Saturday, September 1, 2012

Cloth Diapers on the Cheap

One of the biggest obstacles to switching to cloth diapers is the initial cost. Although the overall savings (not to mention the benefits for baby's health and the environment) are enough for many families to desire the switch, having to shell out many hundreds of dollars all at once can be a big deterrent.

Here's a couple of ways that we have saved on cloth diapers, and some corners you can cut to make that initial expense (and any further expenses) a little less burdensome.

1. Buy Used

This is obviously a big one, and the obvious first choice for many of us who already buy clothes at thrift stores and furniture off Craigslist.

Used diapers may sound gross, but many mamas treat their cloth diapers like fine linen - only using the best cloth diaper-friendly detergents, no bleach, line-drying, and sunning out all stains. The result is that you can buy used diapers that are in great condition for cheaper than new.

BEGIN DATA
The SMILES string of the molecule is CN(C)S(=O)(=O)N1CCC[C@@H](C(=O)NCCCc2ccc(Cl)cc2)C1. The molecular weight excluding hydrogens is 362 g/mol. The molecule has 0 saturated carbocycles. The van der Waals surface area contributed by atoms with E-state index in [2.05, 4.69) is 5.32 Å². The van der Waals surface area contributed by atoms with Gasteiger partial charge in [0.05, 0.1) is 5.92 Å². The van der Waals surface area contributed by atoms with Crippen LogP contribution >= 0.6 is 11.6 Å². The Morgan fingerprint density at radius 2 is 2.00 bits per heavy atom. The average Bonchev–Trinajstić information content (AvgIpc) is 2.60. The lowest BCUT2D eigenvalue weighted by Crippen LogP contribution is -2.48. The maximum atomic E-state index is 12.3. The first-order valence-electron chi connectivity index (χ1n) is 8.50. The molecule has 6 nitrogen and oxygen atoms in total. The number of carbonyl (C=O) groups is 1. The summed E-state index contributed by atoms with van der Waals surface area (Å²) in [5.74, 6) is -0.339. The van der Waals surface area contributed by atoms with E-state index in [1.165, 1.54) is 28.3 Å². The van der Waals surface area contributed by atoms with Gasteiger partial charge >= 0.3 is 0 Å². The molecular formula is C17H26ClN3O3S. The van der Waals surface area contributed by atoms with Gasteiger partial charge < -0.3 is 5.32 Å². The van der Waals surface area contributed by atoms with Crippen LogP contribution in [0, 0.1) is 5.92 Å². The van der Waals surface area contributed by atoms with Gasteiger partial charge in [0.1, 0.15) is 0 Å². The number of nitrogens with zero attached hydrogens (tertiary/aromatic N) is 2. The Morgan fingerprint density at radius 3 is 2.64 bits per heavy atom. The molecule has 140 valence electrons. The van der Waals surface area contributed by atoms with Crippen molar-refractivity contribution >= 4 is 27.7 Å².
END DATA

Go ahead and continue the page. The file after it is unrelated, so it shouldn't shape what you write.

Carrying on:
Most cloth diapers have great resale value, so treat 'em well and you could easily get some of your money back when you're done using them!

Stores that sell preowned diapers inspect them carefully and rate them according to quality, so you can be sure you're getting diapers in the condition you want.

Some great places to look for used cloth diapers:

Craigslist - ours usually has a couple pages worth of cloth diapers.

Diaper Swappers - a great site to buy, sell and trade all things cloth! (Another option on this site: many mamas have an "In Search Of" list, and are willing to trade dipes for something on their list. See #3 for more about trading!)

Fluff Swappers on Facebook

2. Buy Clearance Items & Seconds